The phenomenon called “chemobrain”—impaired cognitive functioning following chemotherapy—correlates with longitudinal changes in the brain’s white matter, according a recent study in the Journal of Clinical Oncology.1 Structural changes in the white matter, measured by magnetic resonance diffusion tensor imaging before and after treatment, correlated with the results of neuropsychologic assessments. Moreover, the objective assessments were associated with patient self-reports of cognitive problems in this small, controlled study.
Previous imaging studies have found changes in the brain following chemotherapy. But this study, unlike most others, used imaging and neuropsychologic tests before and after treatment in chemotherapy patients as well as in two control groups.
“What is good about this study are the control groups and the fact that patient self-reports correlated with the neuropsychologic testing,” said Patricia Ganz, MD, Director of the Division of Cancer Prevention and Control Research at the University of California, Los Angeles, Jonsson Comprehensive Cancer. Dr. Ganz, who was not involved in the study, wrote an editorial accompanying the report (see sidebar).2
First Longitudinal Evidence
The study authors, led by Sabine Deprez, MSc, of University Hospital Gasthuisberg, Leuven, Belgium, concluded that the findings “provide the first longitudinal evidence that [diffusion tensor imaging]–based assessment of the microstructural properties of [white matter] may be sufficiently sensitive to investigate the neuronal substrate of chemotherapy-induced cognitive complaints.”
Diffusion tensor imaging is a technique that allows researchers to visualize and characterize the architecture of white matter via the self-diffusion of water molecules. The investigators used a diffusion tensor imaging measure called fractional anisotropy. This parameter reflects the organization of white matter, which is important to communication among various regions of the brain; damage to the white matter can affect cognitive performance.
To determine whether fractional anisotropy values would fall after chemotherapy, the researchers compared 34 young premenopausal women with early-stage breast cancer who had chemotherapy with 16 matched patients who did not have chemotherapy and 19 age-matched healthy controls. The chemotherapy patients had diffusion tensor imaging and neuropsychologic assessments before and after treatment while both control groups underwent the tests at matched intervals.
In all three groups, the baseline, prechemotherapy diffusion tensor imaging, and neuropsychologic assessments were similar. The neuropsychologic test battery measured attention, concentration, memory, executive functioning (eg, distraction), and cognitive/psychomotor processing speed. After adjusting for IQ and depression, which can be expected in cancer patients, there were no significant differences among participants at baseline.
However, 3 to 4 months after chemotherapy, diffusion tensor imaging revealed differences in the white matter among the treated patients, including significantly decreased fractional anisotropy compared to baseline. No differences were found in the two control groups.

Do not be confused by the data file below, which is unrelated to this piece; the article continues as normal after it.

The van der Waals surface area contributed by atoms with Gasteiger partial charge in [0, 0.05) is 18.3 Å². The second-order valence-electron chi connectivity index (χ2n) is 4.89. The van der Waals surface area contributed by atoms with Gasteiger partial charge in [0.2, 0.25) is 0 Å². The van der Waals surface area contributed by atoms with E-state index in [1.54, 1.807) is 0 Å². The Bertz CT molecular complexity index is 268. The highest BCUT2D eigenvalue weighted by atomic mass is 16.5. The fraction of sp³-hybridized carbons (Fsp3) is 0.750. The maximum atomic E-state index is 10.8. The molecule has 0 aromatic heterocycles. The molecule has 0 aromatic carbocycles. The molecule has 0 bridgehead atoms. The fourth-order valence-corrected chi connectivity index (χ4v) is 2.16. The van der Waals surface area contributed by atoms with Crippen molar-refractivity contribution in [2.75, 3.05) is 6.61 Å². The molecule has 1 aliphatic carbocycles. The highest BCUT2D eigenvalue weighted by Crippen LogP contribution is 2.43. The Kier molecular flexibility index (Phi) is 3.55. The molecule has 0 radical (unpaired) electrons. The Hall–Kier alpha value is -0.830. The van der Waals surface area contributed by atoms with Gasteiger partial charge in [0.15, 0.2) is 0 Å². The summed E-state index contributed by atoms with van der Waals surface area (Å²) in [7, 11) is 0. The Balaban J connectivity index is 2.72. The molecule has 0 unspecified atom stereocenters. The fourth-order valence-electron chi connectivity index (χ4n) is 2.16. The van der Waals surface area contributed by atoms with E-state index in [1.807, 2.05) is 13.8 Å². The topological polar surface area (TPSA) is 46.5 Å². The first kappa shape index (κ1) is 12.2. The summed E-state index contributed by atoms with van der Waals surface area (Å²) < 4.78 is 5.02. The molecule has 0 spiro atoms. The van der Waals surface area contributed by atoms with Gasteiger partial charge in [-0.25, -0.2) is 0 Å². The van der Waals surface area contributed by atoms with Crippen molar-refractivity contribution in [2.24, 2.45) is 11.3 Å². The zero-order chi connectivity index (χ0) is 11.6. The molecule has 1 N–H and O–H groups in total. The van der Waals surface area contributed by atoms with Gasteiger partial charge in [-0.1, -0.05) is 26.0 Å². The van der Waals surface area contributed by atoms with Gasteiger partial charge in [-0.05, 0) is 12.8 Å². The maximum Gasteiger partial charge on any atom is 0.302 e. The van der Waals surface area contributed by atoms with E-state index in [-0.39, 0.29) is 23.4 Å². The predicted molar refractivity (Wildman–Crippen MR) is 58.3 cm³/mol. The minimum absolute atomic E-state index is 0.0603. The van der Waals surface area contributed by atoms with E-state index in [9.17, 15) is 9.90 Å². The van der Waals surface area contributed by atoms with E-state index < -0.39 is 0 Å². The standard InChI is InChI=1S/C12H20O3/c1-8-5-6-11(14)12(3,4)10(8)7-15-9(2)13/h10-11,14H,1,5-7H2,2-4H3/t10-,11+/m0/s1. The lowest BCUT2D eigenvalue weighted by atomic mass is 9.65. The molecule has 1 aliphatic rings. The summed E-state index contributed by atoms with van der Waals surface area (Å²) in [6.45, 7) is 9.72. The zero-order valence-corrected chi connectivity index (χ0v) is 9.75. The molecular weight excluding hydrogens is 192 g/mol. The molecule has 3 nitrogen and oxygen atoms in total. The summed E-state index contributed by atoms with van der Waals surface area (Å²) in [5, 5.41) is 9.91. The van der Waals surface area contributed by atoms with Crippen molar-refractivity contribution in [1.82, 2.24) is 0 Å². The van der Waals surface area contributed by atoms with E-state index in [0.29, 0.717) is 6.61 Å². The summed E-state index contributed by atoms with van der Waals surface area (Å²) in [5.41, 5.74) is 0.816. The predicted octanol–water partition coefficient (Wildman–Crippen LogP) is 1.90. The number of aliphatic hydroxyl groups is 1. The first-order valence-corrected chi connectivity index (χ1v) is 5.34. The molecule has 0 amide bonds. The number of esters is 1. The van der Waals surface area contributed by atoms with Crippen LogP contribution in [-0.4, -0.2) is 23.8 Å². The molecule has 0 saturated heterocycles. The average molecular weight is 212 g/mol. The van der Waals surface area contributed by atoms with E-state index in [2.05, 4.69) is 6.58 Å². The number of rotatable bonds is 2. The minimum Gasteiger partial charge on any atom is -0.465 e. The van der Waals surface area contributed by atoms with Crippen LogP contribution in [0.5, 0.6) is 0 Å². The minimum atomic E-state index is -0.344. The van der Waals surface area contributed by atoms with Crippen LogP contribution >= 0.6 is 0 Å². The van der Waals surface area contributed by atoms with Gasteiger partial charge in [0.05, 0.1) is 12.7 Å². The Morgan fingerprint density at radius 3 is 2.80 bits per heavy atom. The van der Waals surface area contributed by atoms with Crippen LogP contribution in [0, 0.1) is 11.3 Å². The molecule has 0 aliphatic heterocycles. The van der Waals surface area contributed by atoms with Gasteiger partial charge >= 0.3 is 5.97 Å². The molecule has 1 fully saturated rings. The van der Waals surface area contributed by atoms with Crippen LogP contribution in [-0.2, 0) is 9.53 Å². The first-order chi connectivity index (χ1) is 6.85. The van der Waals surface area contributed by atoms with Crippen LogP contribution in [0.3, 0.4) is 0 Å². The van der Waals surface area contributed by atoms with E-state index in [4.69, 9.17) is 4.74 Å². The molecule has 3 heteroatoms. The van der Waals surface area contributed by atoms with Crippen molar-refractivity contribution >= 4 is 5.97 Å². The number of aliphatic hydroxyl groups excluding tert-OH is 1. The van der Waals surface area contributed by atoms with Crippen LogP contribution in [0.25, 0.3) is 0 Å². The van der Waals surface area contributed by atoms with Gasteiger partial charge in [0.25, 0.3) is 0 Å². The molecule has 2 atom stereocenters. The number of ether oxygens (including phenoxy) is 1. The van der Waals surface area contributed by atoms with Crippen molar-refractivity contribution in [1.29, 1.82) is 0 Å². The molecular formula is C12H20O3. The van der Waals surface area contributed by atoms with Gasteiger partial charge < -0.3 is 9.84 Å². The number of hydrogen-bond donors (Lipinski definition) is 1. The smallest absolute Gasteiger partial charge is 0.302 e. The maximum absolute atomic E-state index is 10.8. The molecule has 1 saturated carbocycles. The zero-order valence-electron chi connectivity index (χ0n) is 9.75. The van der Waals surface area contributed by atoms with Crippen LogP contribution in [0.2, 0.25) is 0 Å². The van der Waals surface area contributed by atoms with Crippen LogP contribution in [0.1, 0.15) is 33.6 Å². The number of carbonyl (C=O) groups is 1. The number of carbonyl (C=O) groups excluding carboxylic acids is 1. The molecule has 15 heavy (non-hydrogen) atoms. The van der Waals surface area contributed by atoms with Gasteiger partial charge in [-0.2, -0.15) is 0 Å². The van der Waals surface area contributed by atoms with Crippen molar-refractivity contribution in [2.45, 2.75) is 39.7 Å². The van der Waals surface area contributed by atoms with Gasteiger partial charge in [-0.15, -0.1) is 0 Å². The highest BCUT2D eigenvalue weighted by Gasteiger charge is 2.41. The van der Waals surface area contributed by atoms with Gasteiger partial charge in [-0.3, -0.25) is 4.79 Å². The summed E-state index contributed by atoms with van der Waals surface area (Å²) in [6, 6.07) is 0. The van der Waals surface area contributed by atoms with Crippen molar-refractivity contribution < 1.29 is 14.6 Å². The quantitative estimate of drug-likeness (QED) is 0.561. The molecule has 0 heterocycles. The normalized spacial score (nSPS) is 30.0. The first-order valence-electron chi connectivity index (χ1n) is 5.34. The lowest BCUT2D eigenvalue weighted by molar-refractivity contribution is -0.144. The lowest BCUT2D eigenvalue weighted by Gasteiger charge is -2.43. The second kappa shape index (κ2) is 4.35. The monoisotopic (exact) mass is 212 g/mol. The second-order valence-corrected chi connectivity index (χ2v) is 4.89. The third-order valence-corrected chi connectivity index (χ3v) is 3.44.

Neuropsychologic Tests Correlate
The same pattern was reflected in the neuropsychologic test results. The chemotherapy patients performed significantly worse after treatment on attention and concentration tests, psychomotor speed, and memory. Performance on the neuropsychologic tests did not decline in the control groups over the same period.
Finally, patient-reported complaints correlated with the neuropsychologic tests. For instance, chemotherapy patients reported significantly more problems with verbal memory, and these self-reported problems with name and word finding correlated significantly with decreased performance on the controlled word association test.
The authors noted that the correlation between self-reports and neuropsychologic tests conflicts with the results of other studies. The reason for the difference, they suggested, may be the use of two time points in their study; that is, correlating changes over time in self-reports and objective test results may be more sensitive than correlating one-time scores.
One limitation of this study is its small size. Another, the authors pointed out, is that a majority of the patients had hormonal treatment with tamoxifen, a possible confounding factor since tamoxifen has been shown in some studies to impair cognition. There is also the possibility that early menopause due to chemotherapy influenced cognitive performance, although studies differ on the cognitive effects of menopause.
More research is needed, said the authors, on whether the white matter changes are long-term or temporary and whether the difference in cognition before and after chemotherapy is related to the degree of change in the brain's white matter. ■
Disclosure: Ms. Deprez and Dr. Ganz reported no conflicts of interest.
Expert Point of View: Controlled Study Links ‘Chemobrain’ to Longitudinal Changes in Brain
1. Deprez S, Amant F, Smeets A, et al: Longitudinal assessment of chemotherapy-induced structural changes in cerebral white matter and its correlation with impaired cognitive functioning. J Clin Oncol 30:274-281, 2012.
2. Ganz PA: “Doctor, will the treatment you are recommending cause chemobrain?” J Clin Oncol 30:229-231, 2012.
Commenting on the study by Deprez et al, Patricia Ganz, MD, noted the importance of the finding for clinicians.
“This study tells us that self-reported complaints mapped onto the neuropsychologic tasks; this has not been shown very often,” said Dr. Ganz, who is Director of the Division of Cancer...